“The Breeze in the Boughs” by Jennifer Marie Brissett (3219 words)

For a story about talking animals living in a sleepy little residential area, the parody and satire of this piece is fucking sharp. It follows a young squirrel who works to provide acorns for himself and his grandfather, and who is rather startled when rats begin moving into the neighborhood. Rats who don’t do things the way the other animals do. Rats who the rest of the animals wish would just go back to where they came from. Rats who eventually bring the attention of the humans down on the area, to some tragic results. The story manages to capture a younger, more innocent-ish tone throughout, evoking stories where the morals are clear and the lessons and punishments doled out are just and in service to maintaining a status quo that is godly and right. The plot itself is a mix of cutesy and uncomfortable for most of the time, the squirrel the animal that’s supposed to bridge the gap between his older and more conservative grandfather and these strange new neighbors. Everything about children’s stories points toward the two sides being able to find common ground, the animals “helping” the rats to fit in better while the rats “prove” that their way of doing things has merit, too. Only the whole framing of that within middle grade books is so fucked up, because the rats have to prove their worth to other animals who always see them as lesser, and who demand the rats change in order to be allowed in. The story is about white flight and encroachment and in this story there really is no happy ending. [SPOILERS] Like really, people, the ending is fucking dark and glorious because it hurts so much, because it’s so sharp and focused. It tears out the beating heart of these “there goes the neighborhood stories” that always privilege whiteness and make the story about the plight of the squirrels. Even in death the rats are only a lesson for squirrels that tragedy happens when people don’t “make enough of an effort” when what’s really happened is genocide and the squirrels were not only complicit but actively wanted it to happen, for all they complain about it afterwards. And fuck, yeah, this is a brilliant story that you need to read. Go do it!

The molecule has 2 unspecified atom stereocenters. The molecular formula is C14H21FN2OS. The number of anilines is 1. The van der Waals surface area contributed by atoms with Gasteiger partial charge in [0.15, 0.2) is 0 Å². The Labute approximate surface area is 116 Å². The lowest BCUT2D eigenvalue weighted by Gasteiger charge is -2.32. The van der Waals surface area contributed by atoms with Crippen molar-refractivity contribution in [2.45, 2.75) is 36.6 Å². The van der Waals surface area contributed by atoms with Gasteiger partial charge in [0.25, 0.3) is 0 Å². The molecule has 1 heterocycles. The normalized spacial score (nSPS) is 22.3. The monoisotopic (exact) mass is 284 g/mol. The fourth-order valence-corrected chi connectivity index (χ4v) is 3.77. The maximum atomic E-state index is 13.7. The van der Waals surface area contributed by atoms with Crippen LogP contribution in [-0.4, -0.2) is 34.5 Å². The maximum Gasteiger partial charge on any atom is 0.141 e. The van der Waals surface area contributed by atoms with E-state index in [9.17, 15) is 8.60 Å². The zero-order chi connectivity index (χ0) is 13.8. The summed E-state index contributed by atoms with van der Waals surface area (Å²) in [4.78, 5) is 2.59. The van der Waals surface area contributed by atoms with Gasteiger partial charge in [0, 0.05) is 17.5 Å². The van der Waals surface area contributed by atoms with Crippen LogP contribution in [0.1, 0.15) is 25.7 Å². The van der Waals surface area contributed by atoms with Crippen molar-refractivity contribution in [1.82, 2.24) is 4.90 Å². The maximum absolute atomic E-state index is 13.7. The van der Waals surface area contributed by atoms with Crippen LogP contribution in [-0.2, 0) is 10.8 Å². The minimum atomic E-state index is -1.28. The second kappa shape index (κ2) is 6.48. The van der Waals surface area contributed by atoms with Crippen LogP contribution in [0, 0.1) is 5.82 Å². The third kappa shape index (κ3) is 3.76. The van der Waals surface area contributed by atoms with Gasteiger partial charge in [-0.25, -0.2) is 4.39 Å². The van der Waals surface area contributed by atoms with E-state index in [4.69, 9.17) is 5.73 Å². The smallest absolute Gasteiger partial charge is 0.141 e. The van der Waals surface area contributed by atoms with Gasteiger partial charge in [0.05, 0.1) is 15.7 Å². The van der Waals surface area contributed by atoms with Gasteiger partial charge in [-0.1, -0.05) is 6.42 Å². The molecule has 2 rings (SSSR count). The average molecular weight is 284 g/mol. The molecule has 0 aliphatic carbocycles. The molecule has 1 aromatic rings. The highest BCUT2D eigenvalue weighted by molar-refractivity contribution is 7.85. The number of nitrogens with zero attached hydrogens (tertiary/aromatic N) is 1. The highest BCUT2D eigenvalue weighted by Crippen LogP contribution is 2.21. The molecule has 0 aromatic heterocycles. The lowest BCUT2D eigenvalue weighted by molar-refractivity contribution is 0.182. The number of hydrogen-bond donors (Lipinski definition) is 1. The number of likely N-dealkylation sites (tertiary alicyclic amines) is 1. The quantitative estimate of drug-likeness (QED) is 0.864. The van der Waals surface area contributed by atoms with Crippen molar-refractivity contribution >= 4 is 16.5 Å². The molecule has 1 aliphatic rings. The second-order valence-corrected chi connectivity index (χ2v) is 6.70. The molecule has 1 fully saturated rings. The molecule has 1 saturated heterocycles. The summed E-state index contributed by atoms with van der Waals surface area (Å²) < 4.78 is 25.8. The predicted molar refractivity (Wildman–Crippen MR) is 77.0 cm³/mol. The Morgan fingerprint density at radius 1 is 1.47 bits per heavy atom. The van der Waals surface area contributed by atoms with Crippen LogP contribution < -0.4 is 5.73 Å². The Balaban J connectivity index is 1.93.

“Cracks” by Xen (15,173 words)

I’M NOT CRYING YOU’RE CRYING! *sniff sniff* Okay, okay, it might be me, because eff this is a moving story of longing and pain, isolation and hope, and it’s pretty much exactly my jam, so give me this moment. Okay, the story follows a pair of brothers, Asad and Tarif, who are part of a group of people who have the ability to see cracks in the universe. Cracks that peek into another world, possible the “real world.” But these cracks are dangerous, and as the story opens there is the looming threat that things are getting very bad, that entire cities are falling through, and what falls through the cracks gets lost in between universes. For Asad, having the sight and fighting against the cracks has shaped his life, but it hasn’t really done much for him. His life is full of hardship and a pervasive loneliness. It’s something that only gets worse when he happens to encounter a crack and see himself on the other side. Or rather, a different version of himself. One who doesn’t need to go out and seal cracks. One that doesn’t get denied the sunlight. One who has a boyfriend, something Asad has never had and assumes he’ll never had, his life too regimented, too solitary. While his brother has prospects on the relationship front, I love the story shows Asad sliding into this despair that he will always be alone, that he wants so much the life his mirror-self has. And how it begins to overshadow everything else, stealing the vibrance from his life and cutting into his hope. And yet the story is also about the beauty of perseverance and of taking joy in others’ joys and building a community that is about acting toward something that needs doing. It is a wrenching and beautiful story that examines fairness and labor and the burden of responsibility very well, that looks at slow and generational change and how it runs against the keen desire for individual satisfaction. And it’s about the power of hope and I just love the story and you need to go out and read it! It’s SO GOOD!!!


“Sandscript” by Mame Bougouma Diene